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Author Lung, Rachel.

Title Interpreters in early imperial China / Rachel Lung
Published Amsterdam ; Philadelphia : John Benjamins Pub. Co., 2011
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Description 1 online resource (xiv, 181 pages)
Series Benjamins translation library ; v. 96
Benjamins translation library ; v. 96
Contents Machine generated contents note: ch. 1 Perceptions of translating/interpreting in first-century China -- Earliest records of labels for interpreters -- Frontier stories of China: Han and non-Han Chinese -- Southwestern barbarians in Latter Han China -- Interpreting encounters with frontier tribes -- Presentation of the three sung poems -- Zhu Fu's perception of Yi -- Tian Gong's perception of Yi -- emperor's perception of Yi -- Implications -- ch. 2 Bridging language barriers in encounters with China in sixth-century Asia -- Commercial interests in tribute journeys -- Hephthalites -- Tuyuhun: "Interpreters" on the Silk Road -- Silla -- Homogeneous translators or foreign translators? -- Chinese learning sphere -- Scripting of state letters for China: Stakes and strategies -- Implications -- ch. 3 Turkish diplomatic correspondence to Sui China (581-618): Was it translated? -- ̂ Studies on ancient diplomatic correspondence -- Turk and its relations with Sui China -- linguistic argument -- historical argument -- Implications -- ch. 4 Translation officials in Tang China (618-907) -- Foreign relations and translation officials in Tang China -- Foreigners in Tang China -- Central government offices dealing with foreigners -- Duties of the Court translators -- Duties of translators in the Secretariat -- Distinctions between the two kinds of translation officials -- Contingency measures -- Implications -- ch. 5 Interpreters and archival records of foreign contacts of imperial China -- History of interpreting from national archives -- Pioneers in the early documentation of interpreters -- Interpreters as historians -- Interpreting events and their records in history -- Implications -- ch. 6 Interpreters and the writing of histories about interlingual encounters --̂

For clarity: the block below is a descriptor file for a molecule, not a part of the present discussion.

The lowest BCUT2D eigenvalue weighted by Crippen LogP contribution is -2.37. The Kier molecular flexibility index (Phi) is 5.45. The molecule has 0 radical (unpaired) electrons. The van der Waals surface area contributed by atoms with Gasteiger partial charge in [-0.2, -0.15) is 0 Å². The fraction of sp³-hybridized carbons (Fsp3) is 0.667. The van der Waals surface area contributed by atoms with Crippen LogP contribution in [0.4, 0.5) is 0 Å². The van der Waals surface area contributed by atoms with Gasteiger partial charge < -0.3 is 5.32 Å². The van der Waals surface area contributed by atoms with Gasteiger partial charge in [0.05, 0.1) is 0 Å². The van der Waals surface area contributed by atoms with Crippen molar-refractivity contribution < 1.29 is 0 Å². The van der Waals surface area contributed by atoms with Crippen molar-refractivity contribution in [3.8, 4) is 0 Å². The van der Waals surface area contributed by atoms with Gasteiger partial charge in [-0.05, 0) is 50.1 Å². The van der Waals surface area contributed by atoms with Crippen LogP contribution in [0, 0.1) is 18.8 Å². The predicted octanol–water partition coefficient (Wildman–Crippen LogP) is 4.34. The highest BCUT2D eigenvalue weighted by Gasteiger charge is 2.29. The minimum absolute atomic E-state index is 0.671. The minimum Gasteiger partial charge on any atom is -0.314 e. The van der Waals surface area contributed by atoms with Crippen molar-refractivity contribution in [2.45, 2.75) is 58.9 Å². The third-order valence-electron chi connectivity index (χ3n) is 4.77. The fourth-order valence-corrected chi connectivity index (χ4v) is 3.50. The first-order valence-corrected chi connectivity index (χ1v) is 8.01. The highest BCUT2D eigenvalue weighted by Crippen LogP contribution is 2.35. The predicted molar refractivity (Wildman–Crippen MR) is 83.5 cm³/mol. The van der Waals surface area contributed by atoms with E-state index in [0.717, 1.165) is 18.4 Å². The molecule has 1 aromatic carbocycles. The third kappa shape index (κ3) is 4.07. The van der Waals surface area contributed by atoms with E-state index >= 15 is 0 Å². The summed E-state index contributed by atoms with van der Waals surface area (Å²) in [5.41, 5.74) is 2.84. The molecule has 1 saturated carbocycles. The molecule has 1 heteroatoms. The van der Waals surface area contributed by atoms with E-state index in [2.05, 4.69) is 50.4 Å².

Summary This monograph examines interpreters in early imperial China and their roles in the making of archival records about foreign countries and peoples. It covers ten empirical studies on historical interpreting and discusses a range of issues, such as interpreters' identities, ethics, non-mediating tasks, status, and relations with their patrons and other people they worked with. These findings are based on critical readings of primary and secondary sources, which have rarely been utilized and analyzed in depth even in translation research published in Chinese. Although this is a book about China
Bibliography Includes bibliographical references and index
Notes Print version record
Subject Translating and interpreting.
Translators -- China.
Form Electronic book
ISBN 1283280450
9027224447 (electronic bk.)
9027284180 (electronic bk.)
9789027224446 (electronic bk.)
9789027284181 (electronic bk.)